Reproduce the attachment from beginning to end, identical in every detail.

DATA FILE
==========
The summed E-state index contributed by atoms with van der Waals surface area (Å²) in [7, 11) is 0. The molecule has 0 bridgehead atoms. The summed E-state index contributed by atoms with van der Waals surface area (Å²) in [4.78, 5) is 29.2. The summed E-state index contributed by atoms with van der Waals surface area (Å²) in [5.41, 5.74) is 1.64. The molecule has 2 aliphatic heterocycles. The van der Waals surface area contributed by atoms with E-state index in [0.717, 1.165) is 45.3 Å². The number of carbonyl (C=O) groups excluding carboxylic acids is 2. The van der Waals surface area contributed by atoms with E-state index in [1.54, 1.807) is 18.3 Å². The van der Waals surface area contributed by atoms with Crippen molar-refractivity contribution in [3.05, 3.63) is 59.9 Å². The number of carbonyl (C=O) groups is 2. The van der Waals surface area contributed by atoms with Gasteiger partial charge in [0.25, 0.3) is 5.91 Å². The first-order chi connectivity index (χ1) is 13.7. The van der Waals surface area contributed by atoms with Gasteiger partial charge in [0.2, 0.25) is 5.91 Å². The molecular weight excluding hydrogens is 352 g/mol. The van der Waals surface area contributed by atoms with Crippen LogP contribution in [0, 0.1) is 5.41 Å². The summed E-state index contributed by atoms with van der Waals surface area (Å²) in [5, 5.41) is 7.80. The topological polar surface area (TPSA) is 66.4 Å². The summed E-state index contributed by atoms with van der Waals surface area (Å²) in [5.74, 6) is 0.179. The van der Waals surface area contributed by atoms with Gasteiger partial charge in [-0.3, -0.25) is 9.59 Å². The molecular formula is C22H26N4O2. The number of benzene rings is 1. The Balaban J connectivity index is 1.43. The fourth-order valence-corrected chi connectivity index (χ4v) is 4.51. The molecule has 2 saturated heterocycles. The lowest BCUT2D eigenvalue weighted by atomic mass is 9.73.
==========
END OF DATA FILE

The summed E-state index contributed by atoms with van der Waals surface area (Å²) in [7, 11) is 0. The molecule has 0 bridgehead atoms. The summed E-state index contributed by atoms with van der Waals surface area (Å²) in [4.78, 5) is 29.2. The summed E-state index contributed by atoms with van der Waals surface area (Å²) in [5.41, 5.74) is 1.64. The molecule has 2 aliphatic heterocycles. The van der Waals surface area contributed by atoms with E-state index in [0.717, 1.165) is 45.3 Å². The number of carbonyl (C=O) groups excluding carboxylic acids is 2. The van der Waals surface area contributed by atoms with E-state index in [1.54, 1.807) is 18.3 Å². The van der Waals surface area contributed by atoms with Crippen molar-refractivity contribution in [3.05, 3.63) is 59.9 Å². The number of carbonyl (C=O) groups is 2. The van der Waals surface area contributed by atoms with Gasteiger partial charge in [0.25, 0.3) is 5.91 Å². The first-order chi connectivity index (χ1) is 13.7. The van der Waals surface area contributed by atoms with Gasteiger partial charge in [0.2, 0.25) is 5.91 Å². The molecular weight excluding hydrogens is 352 g/mol. The van der Waals surface area contributed by atoms with Crippen LogP contribution in [0, 0.1) is 5.41 Å². The summed E-state index contributed by atoms with van der Waals surface area (Å²) in [5, 5.41) is 7.80. The topological polar surface area (TPSA) is 66.4 Å². The summed E-state index contributed by atoms with van der Waals surface area (Å²) in [5.74, 6) is 0.179. The van der Waals surface area contributed by atoms with Gasteiger partial charge in [-0.3, -0.25) is 9.59 Å². The molecular formula is C22H26N4O2. The number of benzene rings is 1. The Balaban J connectivity index is 1.43. The fourth-order valence-corrected chi connectivity index (χ4v) is 4.51. The molecule has 2 saturated heterocycles. The lowest BCUT2D eigenvalue weighted by atomic mass is 9.73.